Opinion: Here’s what’s wrong with Malta

We think we’re special. We really aren’t.
While even notorious Spain clamps down on noise pollution to attract better quality tourism, Malta floats merrily towards disaster.

We think we are special, that we have a divine right to do the opposite of what other, adult countries do. That we’ll thrive despite flying in the face of all that’s obvious. 

We really aren’t. We are exactly the same as every other place on this planet. We are surrounded by countries that clearly made some things work. Countries that balance tourism with sustainability, industry with quality of life, the needs of commercial enterprises with those of residents. While making good money, because that’s important. And we do their exact opposite.

All we need to do is take a look at which neighbours in the Med found the right formula. We are not talking perfect governance here, no-one has cracked that. What we are after is a working solution that despite its flaws keeps society mostly happy and poverty mostly at bay. Find it, and emulate it.

But no. Like the annoying teenager who thinks they know it all, we ignore all sensible evidence and insist on doing it our way. Floating merrily towards disaster.

Okay, here’s where this is coming from. A few weeks ago I was swimming in clear blue waters, the shoreline a kaleidoscope of colorful umbrellas that beach-goers put up themselves, where they liked. Without the need to pay a cent for the privilege of sheltering from the sun. 

Boats were moored a good distance away from the swimming zone and none were blaring out bad remixes of bad songs. No jet skis broke our peaceful swim. Location – Sicily, Isole Egadi. Just like Comino but (granted) bigger, cleaner and quieter. Guess what. Tourists appeared to be loving every minute despite the fact that there wasn’t a single pineapple cocktail in sight.

A few weeks before this, I was having a drink bang in the centre of a different tourist town in a different country. All the bars had outdoor seating, very similar to the setup in Valletta. That’s were the kinship ended. There was no dirt, or the stink of too many people squeezed too tightly together. Music wafted at decent decibels without disturbing residents. There was easy chit chat with no need to shout over the din.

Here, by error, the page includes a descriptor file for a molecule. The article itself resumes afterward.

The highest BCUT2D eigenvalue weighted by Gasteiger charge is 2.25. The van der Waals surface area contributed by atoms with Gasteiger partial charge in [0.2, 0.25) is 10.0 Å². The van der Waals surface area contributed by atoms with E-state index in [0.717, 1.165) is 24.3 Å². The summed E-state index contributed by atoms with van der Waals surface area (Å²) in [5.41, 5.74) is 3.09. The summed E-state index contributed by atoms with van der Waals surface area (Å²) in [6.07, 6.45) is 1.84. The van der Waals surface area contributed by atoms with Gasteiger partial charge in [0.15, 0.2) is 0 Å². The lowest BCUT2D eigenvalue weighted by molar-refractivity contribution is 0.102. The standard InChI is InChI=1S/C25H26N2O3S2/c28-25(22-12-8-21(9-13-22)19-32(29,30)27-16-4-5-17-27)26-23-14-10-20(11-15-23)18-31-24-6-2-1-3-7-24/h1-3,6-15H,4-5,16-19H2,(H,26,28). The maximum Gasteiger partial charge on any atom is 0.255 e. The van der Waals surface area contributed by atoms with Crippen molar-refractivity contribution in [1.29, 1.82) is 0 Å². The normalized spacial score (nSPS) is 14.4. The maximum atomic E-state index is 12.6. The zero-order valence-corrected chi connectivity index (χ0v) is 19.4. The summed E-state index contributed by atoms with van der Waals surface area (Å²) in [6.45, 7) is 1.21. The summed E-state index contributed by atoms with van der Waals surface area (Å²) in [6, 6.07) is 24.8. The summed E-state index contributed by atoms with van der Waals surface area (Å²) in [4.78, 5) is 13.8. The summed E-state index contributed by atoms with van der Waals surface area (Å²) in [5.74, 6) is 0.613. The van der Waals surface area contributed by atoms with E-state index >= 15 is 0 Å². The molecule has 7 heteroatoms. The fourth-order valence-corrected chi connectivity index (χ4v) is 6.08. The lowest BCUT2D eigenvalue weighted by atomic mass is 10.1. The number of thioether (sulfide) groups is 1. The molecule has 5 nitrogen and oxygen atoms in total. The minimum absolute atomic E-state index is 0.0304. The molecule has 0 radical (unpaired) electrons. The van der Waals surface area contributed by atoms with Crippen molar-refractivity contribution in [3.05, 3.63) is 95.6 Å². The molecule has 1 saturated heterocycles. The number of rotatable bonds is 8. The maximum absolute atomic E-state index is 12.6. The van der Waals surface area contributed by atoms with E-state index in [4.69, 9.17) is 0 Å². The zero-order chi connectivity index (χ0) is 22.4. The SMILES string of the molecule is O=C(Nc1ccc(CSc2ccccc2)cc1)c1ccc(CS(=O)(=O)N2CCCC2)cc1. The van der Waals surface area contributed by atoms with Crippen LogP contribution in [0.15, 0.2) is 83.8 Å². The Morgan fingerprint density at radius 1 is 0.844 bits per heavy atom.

Location: Bordeaux, centre, 10PM: cocktails being sold like the world’s ending tomorrow (which it probably is at this rate), outdoor bar areas packed and everyone chatting animatedly. Occasionally, some brave soul gets up to do a little shimmy right there, in the street, emboldened by Spritzes that aren’t 50% ice. Because guess what, there’s music and a good vibe, despite the fact that it’s not shattering anyone’s eardrums. Or stopping residents from watching a movie at home. 

Bordeaux is not even an exception. Milan, 9pm, Navigli area: I’m not going to bother with another poetic description. The scene is pretty much the same as Bordeaux. And it’s the same in Rome, London and all the other so-called entertainment capitals.

But not in Malta, because we are special. Because if we don’t fill our sandy beaches with rental umbrellas and Eurothrash music we are killing tourism. And if we don’t turn Valletta into another sad Paceville we are robbing bar owners of a living.

Bullshit. To all those who claim this crap is necessary for industry to thrive. This isn’t industry, but plain greed mixed with a good dollop of bad taste.

And bullshit to those who insist that Valletta /St Julian’s residents who don’t like it should move out, because this is normal in a city.  Any flight to any other country proves otherwise.

The only possible exception is the Ramblas in Barcelona, which I suppose is why it’s so popular with Maltese tourists. And even there, Catalonia’s Urban Planning Commission has seen the light and a massive project is underway for space to be reclaimed by residents and tourism become sustainable. Not even the Red Light district in Amsterdam has party music blaring out of every outlet, like Valletta does.

So no, chucking out the greedy umbrella boys in Għadira and allowing Valletta residents to sleep won’t lead to starving families.

So here’s everything that’s wrong with Malta. We think we’re special. That we can ignore good reason and hard evidence and do it our way. We can. But it won’t be long before the rest of the world cottons on and the only tourists we are left with are the 16 year olds here for the 10 Euro shot trays. Good luck making a living from those.

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